W3C home > Mailing lists > Public > public-webappsec@w3.org > September 2016

Re: Isolate-Me explainer

From: Mike West <mkwst@google.com>
Date: Wed, 21 Sep 2016 14:27:50 +0100
Message-ID: <CAKXHy=eQ30mm=6LZU1TnbixEGV0YzN-4KY+U15_JnGquH6-nyQ@mail.gmail.com>
To: Krzysztof Kotowicz <kkotowicz@gmail.com>
Cc: "Emily Stark (Dunn)" <estark@google.com>, Artur Janc <aaj@google.com>, Tanvi Vyas <tanvi@mozilla.com>, "public-webappsec@w3.org" <public-webappsec@w3.org>, Joel Weinberger <jww@google.com>
We had a pretty encouraging discussion around the document Emily put
together at TPAC. Minutes here:
https://www.w3.org/2016/09/21-isolation-minutes.html.

-mike

On Wed, Sep 21, 2016 at 2:17 PM, Krzysztof Kotowicz <kkotowicz@gmail.com>
wrote:

>
>
> 2016-09-21 2:19 GMT+02:00 Emily Stark (Dunn) <estark@google.com>:
>
>> Hi Tanvi, thanks for the detailed feedback! Thoughts inline.
>>
>> On Tue, Sep 20, 2016 at 3:04 AM, Artur Janc <aaj@google.com> wrote:
>>
>>> On Tue, Sep 20, 2016 at 12:11 AM, Tanvi Vyas <tanvi@mozilla.com> wrote:
>>>
>>>> This is great!  Thank you for putting it together!  I have added some
>>>> comments on individual sections below.
>>>>
>>>> *Section 2, Example 2 and 3*
>>>> You make a good point about window.opener!  In the Containers feature,
>>>> we check to ensure that the referrer is stripped when opening a link in a
>>>> different type of container, but I'm not sure we disable the
>>>> window.opener() and open() references.  I'll check that out and be sure to
>>>> fix it if we don't.
>>>>
>>>> *Section 2, Example 6* (and Section 4, Policy 2)
>>>> If a website says "isolate-me", is the website essentially also setting
>>>> the X-Frame-Options to SameOrigin?  In the Containers model (and in Tor's
>>>> First Party Isolation), there are no framing restrictions.
>>>>
>>>> For example, if foo.com told the browser to "isolate-me", any top
>>>> level requests made to foo.com would be isolated with their own cookie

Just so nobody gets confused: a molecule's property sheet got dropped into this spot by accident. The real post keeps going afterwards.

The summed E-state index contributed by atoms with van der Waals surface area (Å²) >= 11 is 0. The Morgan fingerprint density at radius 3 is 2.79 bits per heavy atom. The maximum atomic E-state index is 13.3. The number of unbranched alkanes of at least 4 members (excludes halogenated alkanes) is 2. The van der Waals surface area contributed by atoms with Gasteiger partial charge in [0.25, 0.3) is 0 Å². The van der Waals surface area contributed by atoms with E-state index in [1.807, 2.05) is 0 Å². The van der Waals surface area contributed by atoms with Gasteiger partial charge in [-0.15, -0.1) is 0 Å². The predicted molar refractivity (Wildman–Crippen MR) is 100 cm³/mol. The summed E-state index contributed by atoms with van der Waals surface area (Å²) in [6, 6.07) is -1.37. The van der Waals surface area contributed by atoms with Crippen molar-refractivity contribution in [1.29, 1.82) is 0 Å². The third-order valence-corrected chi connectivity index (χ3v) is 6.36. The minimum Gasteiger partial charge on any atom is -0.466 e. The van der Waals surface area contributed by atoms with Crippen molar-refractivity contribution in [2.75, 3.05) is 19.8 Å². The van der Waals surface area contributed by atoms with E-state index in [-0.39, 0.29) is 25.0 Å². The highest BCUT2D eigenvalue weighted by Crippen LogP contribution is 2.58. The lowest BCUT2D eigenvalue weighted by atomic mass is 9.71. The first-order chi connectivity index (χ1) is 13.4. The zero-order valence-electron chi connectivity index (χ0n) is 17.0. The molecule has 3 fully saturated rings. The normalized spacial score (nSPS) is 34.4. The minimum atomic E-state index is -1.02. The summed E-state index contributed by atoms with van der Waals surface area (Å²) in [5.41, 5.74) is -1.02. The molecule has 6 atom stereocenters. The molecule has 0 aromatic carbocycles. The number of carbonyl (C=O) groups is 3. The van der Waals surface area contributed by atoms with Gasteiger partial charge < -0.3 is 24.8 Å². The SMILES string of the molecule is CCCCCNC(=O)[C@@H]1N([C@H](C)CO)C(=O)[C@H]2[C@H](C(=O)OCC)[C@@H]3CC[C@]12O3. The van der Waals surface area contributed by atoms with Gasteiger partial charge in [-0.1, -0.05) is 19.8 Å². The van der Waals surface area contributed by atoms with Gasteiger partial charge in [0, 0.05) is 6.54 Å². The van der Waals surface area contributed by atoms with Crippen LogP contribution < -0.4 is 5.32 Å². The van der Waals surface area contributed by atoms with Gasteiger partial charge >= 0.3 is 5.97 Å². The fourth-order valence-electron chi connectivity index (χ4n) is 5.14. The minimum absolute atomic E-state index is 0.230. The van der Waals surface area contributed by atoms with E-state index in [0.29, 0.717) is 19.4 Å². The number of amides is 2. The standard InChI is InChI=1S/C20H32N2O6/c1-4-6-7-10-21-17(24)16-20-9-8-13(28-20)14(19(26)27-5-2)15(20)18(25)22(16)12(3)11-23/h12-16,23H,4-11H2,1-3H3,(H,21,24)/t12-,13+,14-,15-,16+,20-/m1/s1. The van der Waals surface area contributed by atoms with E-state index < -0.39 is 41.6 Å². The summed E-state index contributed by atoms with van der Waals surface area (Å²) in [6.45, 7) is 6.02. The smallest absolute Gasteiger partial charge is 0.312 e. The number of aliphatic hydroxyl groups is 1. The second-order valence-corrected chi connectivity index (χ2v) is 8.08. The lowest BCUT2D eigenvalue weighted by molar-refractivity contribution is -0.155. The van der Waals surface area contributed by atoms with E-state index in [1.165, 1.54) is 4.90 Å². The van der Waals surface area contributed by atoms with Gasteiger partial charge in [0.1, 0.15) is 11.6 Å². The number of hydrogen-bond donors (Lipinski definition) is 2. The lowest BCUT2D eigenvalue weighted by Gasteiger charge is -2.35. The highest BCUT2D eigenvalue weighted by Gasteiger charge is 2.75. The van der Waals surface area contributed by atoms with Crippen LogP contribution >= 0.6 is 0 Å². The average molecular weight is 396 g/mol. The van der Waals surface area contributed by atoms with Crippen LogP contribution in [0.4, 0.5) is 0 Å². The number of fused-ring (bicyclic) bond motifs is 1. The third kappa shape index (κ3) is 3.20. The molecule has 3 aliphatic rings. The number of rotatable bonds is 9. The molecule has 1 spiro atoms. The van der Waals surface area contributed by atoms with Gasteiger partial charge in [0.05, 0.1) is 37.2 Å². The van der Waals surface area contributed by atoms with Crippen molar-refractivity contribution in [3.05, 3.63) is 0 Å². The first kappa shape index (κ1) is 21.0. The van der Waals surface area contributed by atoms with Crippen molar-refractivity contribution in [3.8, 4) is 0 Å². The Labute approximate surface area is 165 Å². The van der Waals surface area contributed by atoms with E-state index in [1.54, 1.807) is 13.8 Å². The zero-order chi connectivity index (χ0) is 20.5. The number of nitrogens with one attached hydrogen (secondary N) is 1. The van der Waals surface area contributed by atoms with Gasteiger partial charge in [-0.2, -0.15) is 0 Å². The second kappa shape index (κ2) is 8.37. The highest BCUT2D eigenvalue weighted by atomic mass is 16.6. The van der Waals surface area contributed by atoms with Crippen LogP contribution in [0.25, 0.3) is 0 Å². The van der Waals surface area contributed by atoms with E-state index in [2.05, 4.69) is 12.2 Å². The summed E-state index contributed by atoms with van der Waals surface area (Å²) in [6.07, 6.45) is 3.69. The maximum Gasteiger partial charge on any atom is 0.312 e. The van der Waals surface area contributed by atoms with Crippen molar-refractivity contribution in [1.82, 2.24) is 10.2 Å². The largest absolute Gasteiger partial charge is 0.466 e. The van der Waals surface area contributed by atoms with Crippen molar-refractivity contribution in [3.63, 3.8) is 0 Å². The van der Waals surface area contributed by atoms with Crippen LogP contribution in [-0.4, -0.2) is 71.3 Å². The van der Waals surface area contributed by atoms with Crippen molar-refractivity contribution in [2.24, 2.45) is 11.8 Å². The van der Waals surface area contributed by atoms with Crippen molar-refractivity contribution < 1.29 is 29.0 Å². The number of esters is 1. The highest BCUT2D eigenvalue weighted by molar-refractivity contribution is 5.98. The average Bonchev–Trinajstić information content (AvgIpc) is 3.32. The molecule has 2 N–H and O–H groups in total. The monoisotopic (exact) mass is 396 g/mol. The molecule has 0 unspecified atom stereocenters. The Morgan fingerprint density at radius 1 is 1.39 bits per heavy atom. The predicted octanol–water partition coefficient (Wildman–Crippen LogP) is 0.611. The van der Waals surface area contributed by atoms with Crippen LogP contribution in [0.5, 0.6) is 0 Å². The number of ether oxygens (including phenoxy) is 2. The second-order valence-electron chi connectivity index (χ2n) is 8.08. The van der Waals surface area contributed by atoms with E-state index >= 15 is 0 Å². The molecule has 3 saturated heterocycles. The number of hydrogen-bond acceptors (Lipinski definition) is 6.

>>>> jar.  If foo.com was framed by bar.com, then framed foo.com wouldn't
>>>> have access to the same set of cookies they would have had as a top level
>>>> request.  Instead, they would start with a fresh cookie jar, that could
>>>> then be populated.
>>>>
>>>> The above method reduces breakage; perhaps foo.com has unauthenticated
>>>> content that they want framed.  On the other hand, if framed content did
>>>> have access to a fresh cookie jar, the user could end up logging into
>>>> foo.com via the iframe and then exposing themselves, despite foo.com's
>>>> attempt to request isolation.  So another option would be to allow framed
>>>> content, but not give that content access to any cookie jars (i.e.
>>>> sandboxed frames).
>>>>
>>>
>> I was thinking that an isolated site should be treated as if it had
>> X-Frame-Options set to SAMEORIGIN. However, I could also get behind your
>> suggestion that an isolated site can be framed cross-origin but then does
>> not get access to cookie jars... with the caveat that it should also not
>> get access to localStorage, etc. (I'd like if it Isolate-Me protected sites
>> that store auth tokens in localStorage just as well as it protects sites
>> that store auth tokens in cookies.)
>>
>> [Note: I changed my mind about this below, at the very end of my email.]
>>
>>
>>>
>>>> What about other types of subresources - ex: non-same origin image or
>>>> script loads from the isolated domain?
>>>>
>>>
>> If all cookies on isolated origins are SameSite (and I think that for an
>> isolated origin, all cookies should be SameSite by default), then I think
>> we can safely allow these types of requests; do you agree? (Discussed more
>> below.)
>>
>> If we decide that isolated origins should be allowed to have non-SameSite
>> cookies... then we probably need to rethink this.
>>
>>
>>>
>>>> *Section 3, Protection 1*
>>>> It is difficult to prevent XSS via navigations without restricting
>>>> navigations.  Artur brought this up to the Containers team as well; if the
>>>> browser isolates bank.com, a user could still click on a maliciously
>>>> crafted bank.com link that could send their data to an attacker.
>>>> Hence, I understand the reason to restrict navigations.  But in practice,
>>>> this may prompt the user to just copy/paste the link into the url bar.  If
>>>> they see a link to an interesting article on isolated news.com, they
>>>> don't want to visit news.com and then search for that article, they
>>>> want to get to the article immediately.  So if clicking the link doesn't
>>>> work, they are likely to just copy/paste it.  So I wonder if restricting
>>>> navigations is really going to prevent XSS, or just act as an unnecessary
>>>> hurdle for users to jump through.  Perhaps we could brainstorm to see if
>>>> there are other alternatives.
>>>>